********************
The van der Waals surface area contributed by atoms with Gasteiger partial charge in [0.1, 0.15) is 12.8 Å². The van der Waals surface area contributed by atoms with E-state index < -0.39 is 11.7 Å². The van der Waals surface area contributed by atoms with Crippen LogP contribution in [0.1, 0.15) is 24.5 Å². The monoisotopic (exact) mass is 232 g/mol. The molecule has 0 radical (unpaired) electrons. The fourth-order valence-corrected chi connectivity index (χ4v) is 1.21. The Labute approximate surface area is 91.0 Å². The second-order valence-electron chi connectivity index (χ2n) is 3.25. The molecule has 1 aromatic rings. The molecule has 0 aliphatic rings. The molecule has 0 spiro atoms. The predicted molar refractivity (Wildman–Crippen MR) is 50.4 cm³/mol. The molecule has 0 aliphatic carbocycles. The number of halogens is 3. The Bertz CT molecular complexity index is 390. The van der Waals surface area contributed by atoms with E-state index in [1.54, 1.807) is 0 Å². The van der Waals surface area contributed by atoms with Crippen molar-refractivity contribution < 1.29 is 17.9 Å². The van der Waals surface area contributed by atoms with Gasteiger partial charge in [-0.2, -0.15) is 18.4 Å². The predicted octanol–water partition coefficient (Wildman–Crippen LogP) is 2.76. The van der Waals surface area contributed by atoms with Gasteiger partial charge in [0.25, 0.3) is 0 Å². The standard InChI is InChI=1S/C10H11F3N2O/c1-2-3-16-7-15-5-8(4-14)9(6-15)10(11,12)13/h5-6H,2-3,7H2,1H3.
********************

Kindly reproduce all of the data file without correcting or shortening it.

The van der Waals surface area contributed by atoms with Gasteiger partial charge in [0.1, 0.15) is 12.8 Å². The van der Waals surface area contributed by atoms with E-state index < -0.39 is 11.7 Å². The van der Waals surface area contributed by atoms with Crippen LogP contribution in [0.1, 0.15) is 24.5 Å². The monoisotopic (exact) mass is 232 g/mol. The molecule has 0 radical (unpaired) electrons. The fourth-order valence-corrected chi connectivity index (χ4v) is 1.21. The Labute approximate surface area is 91.0 Å². The second-order valence-electron chi connectivity index (χ2n) is 3.25. The molecule has 1 aromatic rings. The molecule has 0 aliphatic rings. The molecule has 0 spiro atoms. The predicted molar refractivity (Wildman–Crippen MR) is 50.4 cm³/mol. The molecule has 0 aliphatic carbocycles. The number of halogens is 3. The Bertz CT molecular complexity index is 390. The van der Waals surface area contributed by atoms with E-state index in [1.54, 1.807) is 0 Å². The van der Waals surface area contributed by atoms with Crippen molar-refractivity contribution < 1.29 is 17.9 Å². The van der Waals surface area contributed by atoms with Gasteiger partial charge in [-0.2, -0.15) is 18.4 Å². The predicted octanol–water partition coefficient (Wildman–Crippen LogP) is 2.76. The van der Waals surface area contributed by atoms with Gasteiger partial charge in [0.25, 0.3) is 0 Å². The standard InChI is InChI=1S/C10H11F3N2O/c1-2-3-16-7-15-5-8(4-14)9(6-15)10(11,12)13/h5-6H,2-3,7H2,1H3.